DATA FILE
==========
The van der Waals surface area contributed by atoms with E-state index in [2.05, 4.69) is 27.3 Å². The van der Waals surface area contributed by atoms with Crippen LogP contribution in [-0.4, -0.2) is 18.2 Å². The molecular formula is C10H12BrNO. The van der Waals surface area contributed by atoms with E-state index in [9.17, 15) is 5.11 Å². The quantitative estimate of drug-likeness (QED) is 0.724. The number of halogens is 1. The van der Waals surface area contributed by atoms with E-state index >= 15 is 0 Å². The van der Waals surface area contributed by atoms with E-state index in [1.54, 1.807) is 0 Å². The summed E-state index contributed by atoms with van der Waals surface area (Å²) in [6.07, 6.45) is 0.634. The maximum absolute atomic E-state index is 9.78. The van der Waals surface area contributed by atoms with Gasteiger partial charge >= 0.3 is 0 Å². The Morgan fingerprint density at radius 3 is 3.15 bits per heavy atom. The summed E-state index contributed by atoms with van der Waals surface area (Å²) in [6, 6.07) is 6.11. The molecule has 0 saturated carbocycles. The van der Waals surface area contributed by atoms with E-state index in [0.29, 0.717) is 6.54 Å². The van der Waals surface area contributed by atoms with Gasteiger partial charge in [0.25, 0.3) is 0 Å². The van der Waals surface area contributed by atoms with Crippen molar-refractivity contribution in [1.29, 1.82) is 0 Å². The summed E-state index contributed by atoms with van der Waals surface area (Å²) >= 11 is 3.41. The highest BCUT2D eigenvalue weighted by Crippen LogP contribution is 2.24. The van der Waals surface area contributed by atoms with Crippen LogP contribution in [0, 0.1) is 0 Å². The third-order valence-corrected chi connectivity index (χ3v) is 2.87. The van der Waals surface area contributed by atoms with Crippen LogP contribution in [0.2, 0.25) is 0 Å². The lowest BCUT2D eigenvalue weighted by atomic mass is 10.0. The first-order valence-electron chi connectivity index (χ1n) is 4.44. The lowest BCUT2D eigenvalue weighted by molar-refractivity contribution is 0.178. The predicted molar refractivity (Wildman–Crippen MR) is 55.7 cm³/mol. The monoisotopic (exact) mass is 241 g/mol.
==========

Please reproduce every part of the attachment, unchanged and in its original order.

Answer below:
The van der Waals surface area contributed by atoms with E-state index in [2.05, 4.69) is 27.3 Å². The van der Waals surface area contributed by atoms with Crippen LogP contribution in [-0.4, -0.2) is 18.2 Å². The molecular formula is C10H12BrNO. The van der Waals surface area contributed by atoms with E-state index in [9.17, 15) is 5.11 Å². The quantitative estimate of drug-likeness (QED) is 0.724. The number of halogens is 1. The van der Waals surface area contributed by atoms with E-state index >= 15 is 0 Å². The van der Waals surface area contributed by atoms with E-state index in [1.54, 1.807) is 0 Å². The summed E-state index contributed by atoms with van der Waals surface area (Å²) in [6.07, 6.45) is 0.634. The maximum absolute atomic E-state index is 9.78. The van der Waals surface area contributed by atoms with Gasteiger partial charge >= 0.3 is 0 Å². The Morgan fingerprint density at radius 3 is 3.15 bits per heavy atom. The summed E-state index contributed by atoms with van der Waals surface area (Å²) in [6, 6.07) is 6.11. The molecule has 0 saturated carbocycles. The van der Waals surface area contributed by atoms with E-state index in [0.29, 0.717) is 6.54 Å². The van der Waals surface area contributed by atoms with Gasteiger partial charge in [0.25, 0.3) is 0 Å². The van der Waals surface area contributed by atoms with Crippen molar-refractivity contribution in [1.29, 1.82) is 0 Å². The summed E-state index contributed by atoms with van der Waals surface area (Å²) >= 11 is 3.41. The highest BCUT2D eigenvalue weighted by Crippen LogP contribution is 2.24. The van der Waals surface area contributed by atoms with Crippen LogP contribution in [0, 0.1) is 0 Å². The third-order valence-corrected chi connectivity index (χ3v) is 2.87. The van der Waals surface area contributed by atoms with Crippen LogP contribution in [0.2, 0.25) is 0 Å². The lowest BCUT2D eigenvalue weighted by atomic mass is 10.0. The first-order valence-electron chi connectivity index (χ1n) is 4.44. The lowest BCUT2D eigenvalue weighted by molar-refractivity contribution is 0.178. The predicted molar refractivity (Wildman–Crippen MR) is 55.7 cm³/mol. The monoisotopic (exact) mass is 241 g/mol.